Sunday, August 07, 2005
Any backstage has an atmosphere of magical wonder to it.
The San Francisco Opera backstage, however, is huge, amazing, and special. You can almost feel all the good and bad energy that's been expended there over the years. The politics can be brutal and Borgia-like in their intensity, which are balanced by the beauty of the performances.
Seven of us had volunteered on a Sunday morning to be "lightwalkers," human objects who could move around the stage while lighting was adjusted.
The set was for a new production of Verdi's "La Forza del Destino," easily my favorite title in opera and an extraordinary piece of music. Staging the thing can be problematic, though, because the opera is so episodic and sprawling.
Thankfully, there's a great director on board, Ron Daniels, (not pictured) who comes via the Royal Shakespeare Company where he directed a lot of the Bard. After a morning break, he did something I've never seen before, which was to invite all the stagehands to come out into the opera house while he explained the story and what they were trying to achieve visually.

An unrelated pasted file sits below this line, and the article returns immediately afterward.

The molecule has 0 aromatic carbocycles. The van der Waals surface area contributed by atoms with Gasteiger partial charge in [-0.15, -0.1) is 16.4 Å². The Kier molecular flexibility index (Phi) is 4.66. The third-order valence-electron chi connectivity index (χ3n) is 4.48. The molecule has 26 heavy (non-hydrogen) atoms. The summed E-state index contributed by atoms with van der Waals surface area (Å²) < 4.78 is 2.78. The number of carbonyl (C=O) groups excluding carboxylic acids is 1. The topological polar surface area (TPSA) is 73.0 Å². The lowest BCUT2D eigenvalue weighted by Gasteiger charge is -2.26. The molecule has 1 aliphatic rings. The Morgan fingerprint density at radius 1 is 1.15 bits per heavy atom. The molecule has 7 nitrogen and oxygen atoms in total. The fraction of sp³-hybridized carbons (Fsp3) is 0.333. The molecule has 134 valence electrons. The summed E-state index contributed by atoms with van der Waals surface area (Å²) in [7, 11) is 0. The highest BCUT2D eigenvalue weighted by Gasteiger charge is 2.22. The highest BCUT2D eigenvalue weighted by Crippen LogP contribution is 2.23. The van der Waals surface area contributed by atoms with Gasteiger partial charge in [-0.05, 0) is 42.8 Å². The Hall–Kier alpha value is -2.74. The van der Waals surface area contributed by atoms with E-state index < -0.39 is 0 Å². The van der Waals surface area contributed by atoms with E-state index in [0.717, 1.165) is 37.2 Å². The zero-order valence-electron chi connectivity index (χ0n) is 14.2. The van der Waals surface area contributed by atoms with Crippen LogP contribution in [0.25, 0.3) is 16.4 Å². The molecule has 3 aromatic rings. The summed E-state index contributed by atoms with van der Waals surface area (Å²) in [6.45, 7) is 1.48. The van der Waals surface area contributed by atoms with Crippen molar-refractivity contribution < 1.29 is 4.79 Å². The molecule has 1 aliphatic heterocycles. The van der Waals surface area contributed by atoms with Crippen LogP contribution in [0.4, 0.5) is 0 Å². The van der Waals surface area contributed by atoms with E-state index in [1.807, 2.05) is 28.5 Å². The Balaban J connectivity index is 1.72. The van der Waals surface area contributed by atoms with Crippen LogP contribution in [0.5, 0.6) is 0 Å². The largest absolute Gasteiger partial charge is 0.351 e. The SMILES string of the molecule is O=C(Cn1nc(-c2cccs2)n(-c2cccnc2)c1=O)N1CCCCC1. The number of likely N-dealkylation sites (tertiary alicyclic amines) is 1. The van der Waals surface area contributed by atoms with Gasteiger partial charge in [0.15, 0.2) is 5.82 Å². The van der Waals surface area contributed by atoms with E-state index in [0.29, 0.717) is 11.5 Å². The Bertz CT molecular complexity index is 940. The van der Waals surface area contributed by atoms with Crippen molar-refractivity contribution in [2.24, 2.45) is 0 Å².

"There are two parallel stories going on at the same time," he explained. "Part of the libretto is taken from a Spanish play, and parts are from a Schiller play about war. The Spanish narrative is all about guilt, pursuit and revenge. The war narrative is about how "fun" it is to be a soldier and examines the culture of death."
He spoke for about 15 minutes without a trace of condescension to his fairly blue-collar (actually black T-shirt) audience, and it was quite brilliant.
I hope the production turns out to be as good as what is in his mind. It's certainly an interesting set, though like many of the larger opera productions, it has a dangerous feeling, with raked black stairs on all sides.
For more info, check out the San Francisco Opera's great website by clicking here.